People from Westmoreland County, PA, Tacoma, WA, Pekin, IL, and elsewhere have pledged their support by email, said Dick Hartle, of the Middleburg/Mason-Dixon Line Area Historical Society, Inc.
The unlikely allies are descendants of Johan Ludwig Kemmerer, the man who built the house in 1774. Kemmerer sailed to America in 1736 on the same ship as Jonathan Hager, the founder of Hagerstown.
The two-story limestone farmhouse is in the middle of parking lots and buildings owned by Citicorp in the Airport Business Park.
To make room for development, Hagerstown/Washington County Industrial Foundation Inc. known as CHIEF, plans to tear down the house and nearby 1896 barn. CHIEF is willing to sell the house if it were to be moved away from the development area, but moving the house would be costly. Historians say moving the deteriorating home would be nearly impossible and would weaken its historical value.
"I think that its just a crime," said one Kemmerer descendant, Caryl Simpson of Pekin, ILL. Simpson, 47, said she is using the Internet to encourage others to join the preservation effort. "I'd certainly be willing to donate time and money," she said. Simpson plans to visit the house this spring because it might be her last chance to see where her great-great-great-great-great grandfather lived.
Kemmerer is ancestor to an estimated 1000 people, said Simpson, who has exhaustively researched her family history. He had 13 children and eventually moved to Westmoreland County, PA, where he is buried, she said.
The effort to save his home is being led by Hartle, whose family once owned the property, and E. Lee Stine president of the Washington County Historical Society.
A yellow bulldozer that had been parked in a lot overlooking the home was removed on Monday, said Hartle, who lives nearby. However, he said he also saw what he believed were land surveyors in the area.
So, Caryl, you can see what taking this to the public can do. We are getting a lot of exposure and that is great. It is just what we need. So lets keep going with letters and email.
Today I received a call from the Sons of the American Revolution, they asked me to speak to their group on Thursday of this week at the Venice Restaurant. I immediately accepted, I am sure I would not have been asked before this broke in the newspapers. I welcome the opportunity to present our situation to a group of this kind. This is my third chance in less than 3 weeks to go before a historical group to build support. Just say a little prayer for me because this is not "my cup of tea." Thanks, RLH
Richard Lee Hartle
RE: Kemmerer, Ludwig Historical House
I feel an injunction should be filed against Citicorp if they dare try to remove this historical house built by Ludwig Kemmerer.
I am a descendant of Ludwig Kemmerer. My maternal grandmother's 3rd great grandfather was John Yost Kurth who married Ludwick's daughter, Margaret. John Yost Kurth and Dr. David Marchand were friends and they and their Kemmerer wives moved from Maryland to Westmoreland County, Pennsylvania. David and John returned to Maryland with one of Ludwig's sons to help him sell his property and return with them to Westmoreland County, Pennsylvania.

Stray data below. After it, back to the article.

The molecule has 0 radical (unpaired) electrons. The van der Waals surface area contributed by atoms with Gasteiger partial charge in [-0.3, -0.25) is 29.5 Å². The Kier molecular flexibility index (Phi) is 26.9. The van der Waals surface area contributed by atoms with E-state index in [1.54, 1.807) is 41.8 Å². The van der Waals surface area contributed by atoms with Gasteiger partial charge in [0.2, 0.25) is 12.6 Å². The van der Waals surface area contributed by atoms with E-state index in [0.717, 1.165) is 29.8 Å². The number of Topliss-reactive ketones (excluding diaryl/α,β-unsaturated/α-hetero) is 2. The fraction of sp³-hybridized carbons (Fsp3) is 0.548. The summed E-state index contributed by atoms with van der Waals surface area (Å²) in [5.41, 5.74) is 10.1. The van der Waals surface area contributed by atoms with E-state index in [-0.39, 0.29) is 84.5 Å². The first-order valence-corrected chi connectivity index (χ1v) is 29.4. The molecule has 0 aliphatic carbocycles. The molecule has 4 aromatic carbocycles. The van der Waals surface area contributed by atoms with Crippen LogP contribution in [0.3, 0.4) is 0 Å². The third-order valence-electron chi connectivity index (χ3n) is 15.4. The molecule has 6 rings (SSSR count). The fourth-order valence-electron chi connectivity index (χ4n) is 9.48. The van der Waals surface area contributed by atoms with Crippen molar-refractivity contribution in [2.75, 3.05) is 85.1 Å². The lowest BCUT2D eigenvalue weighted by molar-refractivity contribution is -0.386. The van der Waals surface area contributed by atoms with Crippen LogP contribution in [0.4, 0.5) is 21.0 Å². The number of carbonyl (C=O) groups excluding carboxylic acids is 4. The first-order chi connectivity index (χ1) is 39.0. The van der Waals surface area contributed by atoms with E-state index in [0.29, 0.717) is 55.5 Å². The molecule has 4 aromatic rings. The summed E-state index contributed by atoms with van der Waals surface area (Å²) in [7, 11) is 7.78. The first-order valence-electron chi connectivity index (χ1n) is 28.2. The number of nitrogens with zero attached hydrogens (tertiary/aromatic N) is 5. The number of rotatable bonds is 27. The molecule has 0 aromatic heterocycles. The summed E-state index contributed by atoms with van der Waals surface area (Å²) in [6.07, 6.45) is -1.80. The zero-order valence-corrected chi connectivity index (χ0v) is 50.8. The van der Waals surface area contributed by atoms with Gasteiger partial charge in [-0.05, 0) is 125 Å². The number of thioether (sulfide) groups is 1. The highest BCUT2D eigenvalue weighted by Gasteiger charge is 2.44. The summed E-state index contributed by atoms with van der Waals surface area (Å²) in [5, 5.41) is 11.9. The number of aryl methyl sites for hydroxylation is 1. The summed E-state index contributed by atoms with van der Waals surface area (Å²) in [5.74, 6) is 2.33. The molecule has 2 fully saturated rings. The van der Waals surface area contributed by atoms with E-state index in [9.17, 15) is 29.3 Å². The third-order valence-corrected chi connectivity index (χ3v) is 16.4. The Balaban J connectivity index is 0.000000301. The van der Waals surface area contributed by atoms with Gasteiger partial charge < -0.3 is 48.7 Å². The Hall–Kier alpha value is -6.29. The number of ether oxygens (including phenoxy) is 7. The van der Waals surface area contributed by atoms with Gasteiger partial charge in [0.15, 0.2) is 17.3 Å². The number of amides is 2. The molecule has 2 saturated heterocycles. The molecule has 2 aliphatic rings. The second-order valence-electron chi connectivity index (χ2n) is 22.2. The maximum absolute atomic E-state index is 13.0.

Ludwig Kemmerer is buried at the Brush Creek Church Cemetery in Westmoreland County, Pennsylvania. The beautiful church at Brush Creek is where we have our SHRUM reunions. This church is a Historical place, also.
Please, please stop them from tearing done a piece of our history.
Thank you and if there is anyone else I need to E-mail, please let me know.
Mary Elizabeth (Shrum) Musser
Richard Lee Hartle answered "Send your letters of concern to: Herald Mail, 100 Summit Ave., Hagerstown, MD 21740, Attn: Editor or,email firstname.lastname@example.org. I can get email for:
(1) Board of Directors - Hagerstown/Washington County -Industrial Foundation, Inc. - 14606 Pennsylvania Ave. - Hagerstown, MD 21742
(2) Citicorp Credit Services - 14700 Citicorp Way - Hagerstown, MD 21742 - Attn: Philip Kelly - Public Relations."
Posted Febuary 22, 1998Hi Jim, thanks very much for your e-mail. It took (and still takes) some time to browse through your wonderful homepages. You've really nice music on them. Your family history is most interesting. I did some tracing of my ancestors too two years ago and I got as far back as the end of the 18th century. They originate from the small town of Tuebingen, which is near Stuttgart and most of my relatives still live in that area. My great-grandfather and his father were all wine-farmers. I don't know of any one of them emigrating to the USA. So I don't know, whether your family is connected to mine, but you never know. I want to read through all of your pages, there is so much text however, it'll take another few days and if I find some indication of any connection to our branch of the Schramms I'll let you know. Meanwhile stay well. Johannes Schramm